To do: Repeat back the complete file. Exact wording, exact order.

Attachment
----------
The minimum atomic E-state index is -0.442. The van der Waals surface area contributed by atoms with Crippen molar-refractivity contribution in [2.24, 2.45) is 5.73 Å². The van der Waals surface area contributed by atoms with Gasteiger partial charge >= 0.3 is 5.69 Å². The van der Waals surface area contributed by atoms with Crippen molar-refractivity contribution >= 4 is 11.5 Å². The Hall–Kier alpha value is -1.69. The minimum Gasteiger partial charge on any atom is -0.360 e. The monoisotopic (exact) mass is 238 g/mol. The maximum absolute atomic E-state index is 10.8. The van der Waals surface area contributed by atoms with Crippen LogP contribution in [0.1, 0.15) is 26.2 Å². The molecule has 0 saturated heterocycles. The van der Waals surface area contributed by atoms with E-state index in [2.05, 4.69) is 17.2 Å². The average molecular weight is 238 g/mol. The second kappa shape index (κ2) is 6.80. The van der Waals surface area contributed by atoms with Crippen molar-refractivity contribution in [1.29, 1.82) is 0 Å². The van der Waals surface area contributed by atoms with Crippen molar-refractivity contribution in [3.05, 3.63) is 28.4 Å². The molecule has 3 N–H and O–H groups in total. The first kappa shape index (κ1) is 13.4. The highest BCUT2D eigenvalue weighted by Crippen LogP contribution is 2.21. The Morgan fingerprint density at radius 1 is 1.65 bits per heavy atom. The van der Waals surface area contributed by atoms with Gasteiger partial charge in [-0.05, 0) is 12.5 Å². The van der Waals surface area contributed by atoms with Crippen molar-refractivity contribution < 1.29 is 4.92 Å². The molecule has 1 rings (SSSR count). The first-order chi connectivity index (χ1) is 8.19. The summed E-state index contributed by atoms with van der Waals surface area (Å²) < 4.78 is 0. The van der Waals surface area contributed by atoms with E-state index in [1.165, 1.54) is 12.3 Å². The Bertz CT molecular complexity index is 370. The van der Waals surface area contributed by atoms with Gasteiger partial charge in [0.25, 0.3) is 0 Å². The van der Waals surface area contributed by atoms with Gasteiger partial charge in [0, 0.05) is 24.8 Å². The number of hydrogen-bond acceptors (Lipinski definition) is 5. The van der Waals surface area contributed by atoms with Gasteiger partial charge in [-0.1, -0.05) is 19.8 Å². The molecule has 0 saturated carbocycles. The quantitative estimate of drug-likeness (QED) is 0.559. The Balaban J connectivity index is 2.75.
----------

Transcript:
The minimum atomic E-state index is -0.442. The van der Waals surface area contributed by atoms with Crippen molar-refractivity contribution in [2.24, 2.45) is 5.73 Å². The van der Waals surface area contributed by atoms with Gasteiger partial charge >= 0.3 is 5.69 Å². The van der Waals surface area contributed by atoms with Crippen molar-refractivity contribution >= 4 is 11.5 Å². The Hall–Kier alpha value is -1.69. The minimum Gasteiger partial charge on any atom is -0.360 e. The monoisotopic (exact) mass is 238 g/mol. The maximum absolute atomic E-state index is 10.8. The van der Waals surface area contributed by atoms with Crippen LogP contribution in [0.1, 0.15) is 26.2 Å². The molecule has 0 saturated heterocycles. The van der Waals surface area contributed by atoms with E-state index in [2.05, 4.69) is 17.2 Å². The average molecular weight is 238 g/mol. The second kappa shape index (κ2) is 6.80. The van der Waals surface area contributed by atoms with Crippen molar-refractivity contribution in [1.29, 1.82) is 0 Å². The van der Waals surface area contributed by atoms with Crippen molar-refractivity contribution in [3.05, 3.63) is 28.4 Å². The molecule has 3 N–H and O–H groups in total. The first kappa shape index (κ1) is 13.4. The highest BCUT2D eigenvalue weighted by Crippen LogP contribution is 2.21. The Morgan fingerprint density at radius 1 is 1.65 bits per heavy atom. The van der Waals surface area contributed by atoms with Gasteiger partial charge in [-0.05, 0) is 12.5 Å². The van der Waals surface area contributed by atoms with Crippen molar-refractivity contribution < 1.29 is 4.92 Å². The molecule has 1 rings (SSSR count). The first-order chi connectivity index (χ1) is 8.19. The summed E-state index contributed by atoms with van der Waals surface area (Å²) < 4.78 is 0. The van der Waals surface area contributed by atoms with E-state index in [1.165, 1.54) is 12.3 Å². The Bertz CT molecular complexity index is 370. The van der Waals surface area contributed by atoms with Gasteiger partial charge in [0.25, 0.3) is 0 Å². The van der Waals surface area contributed by atoms with Gasteiger partial charge in [0, 0.05) is 24.8 Å². The number of hydrogen-bond acceptors (Lipinski definition) is 5. The van der Waals surface area contributed by atoms with Gasteiger partial charge in [-0.1, -0.05) is 19.8 Å². The molecule has 0 saturated carbocycles. The quantitative estimate of drug-likeness (QED) is 0.559. The Balaban J connectivity index is 2.75.